Christmas time is just about upon us and if you are planning to print off some of your photographs of the big day’s celebrations to share with family and friends why don’t you add a little Christmas bling and use a metallic paper.
Metallic Inkjet Paper is a (plastic) Resin Coated photo paper that has a metallic sheen that can help make the colours or black and white tones in your prints really jump out and ‘pop’. The “metallic” effect is from the paper, so no special inks are necessary. All you need is a photo quality inkjet printer with dye or pigment inks.
Sample packs are a very good way to try out new papers and you will find a number of suppliers offering these. In this case I chose the sample pack available from IT Supplies (USA) which contains 2 sheets of each of the following papers.
- Simply Elegant Metallic Gloss
- Simply Elegant Metallic Pearl
- Epson Metallic Glossy
- Epson Metallic Luster
- Moab Slickrock Silver
- Moab Slickrock Pearl
- Kodak Metallic Platinum
So how do you go about comparing the different papers? I don’t know if there is ‘right’ way but I describe the process I went through here and the conclusions that I came to.
What characteristics am I looking for in a Metallic inkjet paper?
- A high gloss level with no bronzing. Bronzing is what you see when you view the print from an angle and parts of the image disappear or show a flat tone, typically seen in the blacks and is not very attractive.
- A large Dynamic range and high Dmax – the larger the range and higher the Dmax the more colours, saturation and contrast are possible to make the print ‘pop’. Dmax is a measure of how black the maximum possible black is on the paper and a Dmax over 2 is considered excellent for a gloss paper. A high dynamic range or tonal range will also help you achieve detail in the lightest highlights and darkest shadows.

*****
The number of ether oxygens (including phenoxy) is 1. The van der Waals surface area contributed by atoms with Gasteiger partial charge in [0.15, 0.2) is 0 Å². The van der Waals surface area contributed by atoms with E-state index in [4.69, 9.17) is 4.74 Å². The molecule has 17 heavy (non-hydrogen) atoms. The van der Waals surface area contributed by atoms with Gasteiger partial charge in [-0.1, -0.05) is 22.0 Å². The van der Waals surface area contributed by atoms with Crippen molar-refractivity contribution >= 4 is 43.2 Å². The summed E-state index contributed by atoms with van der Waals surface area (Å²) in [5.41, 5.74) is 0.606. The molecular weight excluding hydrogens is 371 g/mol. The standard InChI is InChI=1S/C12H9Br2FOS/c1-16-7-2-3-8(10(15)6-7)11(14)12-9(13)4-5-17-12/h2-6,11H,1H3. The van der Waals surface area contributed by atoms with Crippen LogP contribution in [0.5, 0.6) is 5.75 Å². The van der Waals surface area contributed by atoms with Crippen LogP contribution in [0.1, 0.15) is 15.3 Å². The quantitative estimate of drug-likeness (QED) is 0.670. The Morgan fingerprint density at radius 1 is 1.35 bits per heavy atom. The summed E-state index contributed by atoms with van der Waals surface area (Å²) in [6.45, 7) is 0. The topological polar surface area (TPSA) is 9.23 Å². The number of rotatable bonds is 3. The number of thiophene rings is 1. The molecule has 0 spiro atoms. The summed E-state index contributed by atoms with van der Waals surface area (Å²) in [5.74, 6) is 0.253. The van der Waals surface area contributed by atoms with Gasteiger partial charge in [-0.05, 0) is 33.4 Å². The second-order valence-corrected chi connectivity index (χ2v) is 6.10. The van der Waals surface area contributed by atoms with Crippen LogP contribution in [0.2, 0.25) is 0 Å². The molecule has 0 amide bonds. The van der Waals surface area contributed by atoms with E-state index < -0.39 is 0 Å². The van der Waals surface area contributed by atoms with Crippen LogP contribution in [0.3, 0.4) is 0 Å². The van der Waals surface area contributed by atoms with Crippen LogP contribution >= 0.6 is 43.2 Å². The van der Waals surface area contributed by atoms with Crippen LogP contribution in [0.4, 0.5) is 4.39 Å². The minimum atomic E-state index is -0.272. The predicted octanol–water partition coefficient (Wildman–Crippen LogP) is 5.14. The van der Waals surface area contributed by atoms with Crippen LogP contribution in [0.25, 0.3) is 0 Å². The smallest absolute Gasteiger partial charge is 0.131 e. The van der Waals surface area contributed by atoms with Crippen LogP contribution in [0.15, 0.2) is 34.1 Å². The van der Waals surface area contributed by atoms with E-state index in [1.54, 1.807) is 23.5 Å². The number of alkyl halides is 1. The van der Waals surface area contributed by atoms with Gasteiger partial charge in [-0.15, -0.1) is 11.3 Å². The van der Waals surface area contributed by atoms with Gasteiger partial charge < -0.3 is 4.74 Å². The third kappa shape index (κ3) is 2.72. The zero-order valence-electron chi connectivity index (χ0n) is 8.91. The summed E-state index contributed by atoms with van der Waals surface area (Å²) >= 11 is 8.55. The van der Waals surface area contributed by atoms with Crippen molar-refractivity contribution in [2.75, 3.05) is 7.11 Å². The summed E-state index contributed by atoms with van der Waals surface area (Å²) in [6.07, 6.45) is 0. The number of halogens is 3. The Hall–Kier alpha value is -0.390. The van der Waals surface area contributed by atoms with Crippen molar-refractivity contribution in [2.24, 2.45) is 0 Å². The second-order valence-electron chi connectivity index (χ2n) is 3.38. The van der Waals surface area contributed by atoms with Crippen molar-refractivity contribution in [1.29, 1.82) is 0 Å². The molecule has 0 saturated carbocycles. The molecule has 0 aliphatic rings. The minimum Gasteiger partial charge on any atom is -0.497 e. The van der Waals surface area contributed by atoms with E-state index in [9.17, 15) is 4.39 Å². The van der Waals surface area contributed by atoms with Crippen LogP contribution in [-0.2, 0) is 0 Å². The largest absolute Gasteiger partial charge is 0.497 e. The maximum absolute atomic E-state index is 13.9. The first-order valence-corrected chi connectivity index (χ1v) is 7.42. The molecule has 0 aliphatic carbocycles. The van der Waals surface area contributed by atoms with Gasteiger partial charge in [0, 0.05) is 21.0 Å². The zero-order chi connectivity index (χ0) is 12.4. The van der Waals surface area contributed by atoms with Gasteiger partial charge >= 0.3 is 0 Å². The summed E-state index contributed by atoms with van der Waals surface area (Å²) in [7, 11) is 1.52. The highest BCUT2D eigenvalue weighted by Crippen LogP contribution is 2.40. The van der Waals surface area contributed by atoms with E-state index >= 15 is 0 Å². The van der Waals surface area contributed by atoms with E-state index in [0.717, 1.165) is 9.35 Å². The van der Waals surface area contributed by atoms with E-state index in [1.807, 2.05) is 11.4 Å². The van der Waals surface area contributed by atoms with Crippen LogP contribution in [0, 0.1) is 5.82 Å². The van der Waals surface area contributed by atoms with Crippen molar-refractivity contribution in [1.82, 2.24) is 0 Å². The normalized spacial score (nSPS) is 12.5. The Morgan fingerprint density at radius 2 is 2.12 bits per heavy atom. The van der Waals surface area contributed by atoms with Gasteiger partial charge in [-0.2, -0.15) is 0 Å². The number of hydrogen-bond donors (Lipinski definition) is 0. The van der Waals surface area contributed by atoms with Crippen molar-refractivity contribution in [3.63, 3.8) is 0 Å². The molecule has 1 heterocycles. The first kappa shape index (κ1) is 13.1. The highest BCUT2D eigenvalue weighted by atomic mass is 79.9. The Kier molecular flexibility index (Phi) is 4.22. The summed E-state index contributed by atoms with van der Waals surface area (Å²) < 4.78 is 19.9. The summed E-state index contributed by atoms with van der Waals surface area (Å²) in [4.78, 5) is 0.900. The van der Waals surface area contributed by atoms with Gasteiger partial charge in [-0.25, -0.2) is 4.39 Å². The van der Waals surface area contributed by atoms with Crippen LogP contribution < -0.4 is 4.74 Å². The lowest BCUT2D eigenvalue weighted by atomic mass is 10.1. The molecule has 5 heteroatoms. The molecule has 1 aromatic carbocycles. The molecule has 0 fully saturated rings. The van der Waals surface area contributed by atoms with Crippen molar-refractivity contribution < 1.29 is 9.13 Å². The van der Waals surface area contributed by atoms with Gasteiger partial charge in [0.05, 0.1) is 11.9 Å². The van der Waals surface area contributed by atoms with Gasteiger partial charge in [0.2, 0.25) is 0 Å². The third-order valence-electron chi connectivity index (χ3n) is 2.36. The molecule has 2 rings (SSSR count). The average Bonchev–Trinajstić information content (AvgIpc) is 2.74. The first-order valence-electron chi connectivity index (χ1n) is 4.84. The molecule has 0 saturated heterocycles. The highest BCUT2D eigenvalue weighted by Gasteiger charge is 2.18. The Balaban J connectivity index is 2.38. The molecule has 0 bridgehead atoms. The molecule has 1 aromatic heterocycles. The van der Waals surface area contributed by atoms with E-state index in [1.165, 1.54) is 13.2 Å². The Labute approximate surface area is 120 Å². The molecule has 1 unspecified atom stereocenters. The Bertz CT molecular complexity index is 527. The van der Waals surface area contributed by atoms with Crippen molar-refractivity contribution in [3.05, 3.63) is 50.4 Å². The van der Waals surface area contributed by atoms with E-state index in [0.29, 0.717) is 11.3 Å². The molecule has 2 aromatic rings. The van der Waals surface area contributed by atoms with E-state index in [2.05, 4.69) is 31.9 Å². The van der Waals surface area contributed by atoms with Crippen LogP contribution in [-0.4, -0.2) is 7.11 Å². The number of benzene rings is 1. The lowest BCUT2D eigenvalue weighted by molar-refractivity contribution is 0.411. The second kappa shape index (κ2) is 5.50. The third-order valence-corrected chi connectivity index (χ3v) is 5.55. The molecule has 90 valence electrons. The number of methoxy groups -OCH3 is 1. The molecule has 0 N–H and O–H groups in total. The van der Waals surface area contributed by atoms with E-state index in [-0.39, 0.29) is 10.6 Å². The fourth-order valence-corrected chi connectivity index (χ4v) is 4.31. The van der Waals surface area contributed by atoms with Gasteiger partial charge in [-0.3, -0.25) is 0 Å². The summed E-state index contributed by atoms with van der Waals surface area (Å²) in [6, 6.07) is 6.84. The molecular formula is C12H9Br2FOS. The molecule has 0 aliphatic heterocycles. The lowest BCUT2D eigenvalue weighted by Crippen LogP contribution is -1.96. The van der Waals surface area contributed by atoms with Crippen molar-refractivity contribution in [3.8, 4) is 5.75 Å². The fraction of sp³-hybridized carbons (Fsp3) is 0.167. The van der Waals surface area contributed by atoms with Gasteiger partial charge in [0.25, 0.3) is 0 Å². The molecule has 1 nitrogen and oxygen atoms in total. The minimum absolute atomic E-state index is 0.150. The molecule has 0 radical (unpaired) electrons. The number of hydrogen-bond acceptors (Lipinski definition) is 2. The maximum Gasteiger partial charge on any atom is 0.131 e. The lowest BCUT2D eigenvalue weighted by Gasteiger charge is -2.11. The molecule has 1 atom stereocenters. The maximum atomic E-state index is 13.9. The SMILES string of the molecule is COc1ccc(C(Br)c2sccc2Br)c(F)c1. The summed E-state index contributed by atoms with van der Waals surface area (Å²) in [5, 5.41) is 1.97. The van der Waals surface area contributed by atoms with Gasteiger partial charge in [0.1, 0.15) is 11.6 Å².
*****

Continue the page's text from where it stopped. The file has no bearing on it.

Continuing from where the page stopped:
- Paper tint – a personal preference which can also depend on the mood or feeling you are trying to achieve with your print. For example a cool paper for a cold Winter’s scene or a warm paper for that Autumnal vista. Knowing which papers are warm, neutral or cool can help you make an informed decision.
- No OBA’s or Optical Brightener Additives. These are widely used to increase the perceived “whiteness” of the paper to make the print ‘brighter’. These work by absorbing UV light to emit light in the (just visible) blue/white range of the spectrum. That is they fluoresce. The problem with papers containing OBA’s is that over time this fluorescence fades causing metamerism, colour shifts, and yellowing of the print. Not very attractive and definitely not what you want if you are giving prints to friends and family.
- Last but not least is cost. I have used the cost as listed on the IT website, converted to NZD to help with the comparison. Actual costs will depend on where you shop and any shipping or import costs you incur.
To compare each paper I selected the images shown here to test the ‘metallic’ effect as much as possible.
I also added a 21 step black and white wedge strip and a ColourChecker to help judge neutrality and dynamic range. I printed the same set of images on each paper using an Epson 3880, OEM ink set and the recommended paper (media) settings and the supplied (canned) printer profile.
Results could well be quite different with custom printer settings and profiles, but using the standard settings will help identify which ones I would want to invest in further in order to optimise the print for the highest possible quality.
With any Inkjet paper and in particularly these high gloss Metallic papers it is important to use cotton gloves when handling the paper to prevent the oils and dirt from your hands and fingers getting onto the paper surface which can result in defects in the finished print.
All the prints were left to dry for 24hrs before making any comparisons and measurements.
Table below shows the results for each paper. I currently use Ilford’s GMS and Canson Platine and have added these for comparison and reference.